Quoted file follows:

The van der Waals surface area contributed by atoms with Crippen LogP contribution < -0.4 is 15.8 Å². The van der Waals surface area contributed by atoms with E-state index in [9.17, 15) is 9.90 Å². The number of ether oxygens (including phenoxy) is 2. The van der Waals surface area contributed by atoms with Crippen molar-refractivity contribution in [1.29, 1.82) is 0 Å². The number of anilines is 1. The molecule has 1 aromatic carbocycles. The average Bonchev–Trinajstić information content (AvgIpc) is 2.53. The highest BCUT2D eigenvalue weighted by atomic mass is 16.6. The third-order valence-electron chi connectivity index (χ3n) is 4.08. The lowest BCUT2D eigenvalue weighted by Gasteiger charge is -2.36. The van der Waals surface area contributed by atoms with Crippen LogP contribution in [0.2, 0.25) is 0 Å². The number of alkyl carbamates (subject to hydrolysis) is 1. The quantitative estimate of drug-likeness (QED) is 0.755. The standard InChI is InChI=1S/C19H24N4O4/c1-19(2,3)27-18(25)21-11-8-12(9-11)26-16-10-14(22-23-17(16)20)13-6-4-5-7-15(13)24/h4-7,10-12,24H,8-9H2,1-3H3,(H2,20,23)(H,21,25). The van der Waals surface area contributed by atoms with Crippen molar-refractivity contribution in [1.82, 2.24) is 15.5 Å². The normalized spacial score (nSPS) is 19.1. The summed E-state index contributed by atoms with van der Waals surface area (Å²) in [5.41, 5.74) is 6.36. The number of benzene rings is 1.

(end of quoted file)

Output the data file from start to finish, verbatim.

The van der Waals surface area contributed by atoms with Crippen LogP contribution < -0.4 is 15.8 Å². The van der Waals surface area contributed by atoms with E-state index in [9.17, 15) is 9.90 Å². The number of ether oxygens (including phenoxy) is 2. The van der Waals surface area contributed by atoms with Crippen molar-refractivity contribution in [1.29, 1.82) is 0 Å². The number of anilines is 1. The molecule has 1 aromatic carbocycles. The average Bonchev–Trinajstić information content (AvgIpc) is 2.53. The highest BCUT2D eigenvalue weighted by atomic mass is 16.6. The third-order valence-electron chi connectivity index (χ3n) is 4.08. The lowest BCUT2D eigenvalue weighted by Gasteiger charge is -2.36. The van der Waals surface area contributed by atoms with Crippen LogP contribution in [0.2, 0.25) is 0 Å². The number of alkyl carbamates (subject to hydrolysis) is 1. The quantitative estimate of drug-likeness (QED) is 0.755. The standard InChI is InChI=1S/C19H24N4O4/c1-19(2,3)27-18(25)21-11-8-12(9-11)26-16-10-14(22-23-17(16)20)13-6-4-5-7-15(13)24/h4-7,10-12,24H,8-9H2,1-3H3,(H2,20,23)(H,21,25). The van der Waals surface area contributed by atoms with Crippen molar-refractivity contribution in [1.82, 2.24) is 15.5 Å². The normalized spacial score (nSPS) is 19.1. The summed E-state index contributed by atoms with van der Waals surface area (Å²) in [5.41, 5.74) is 6.36. The number of benzene rings is 1.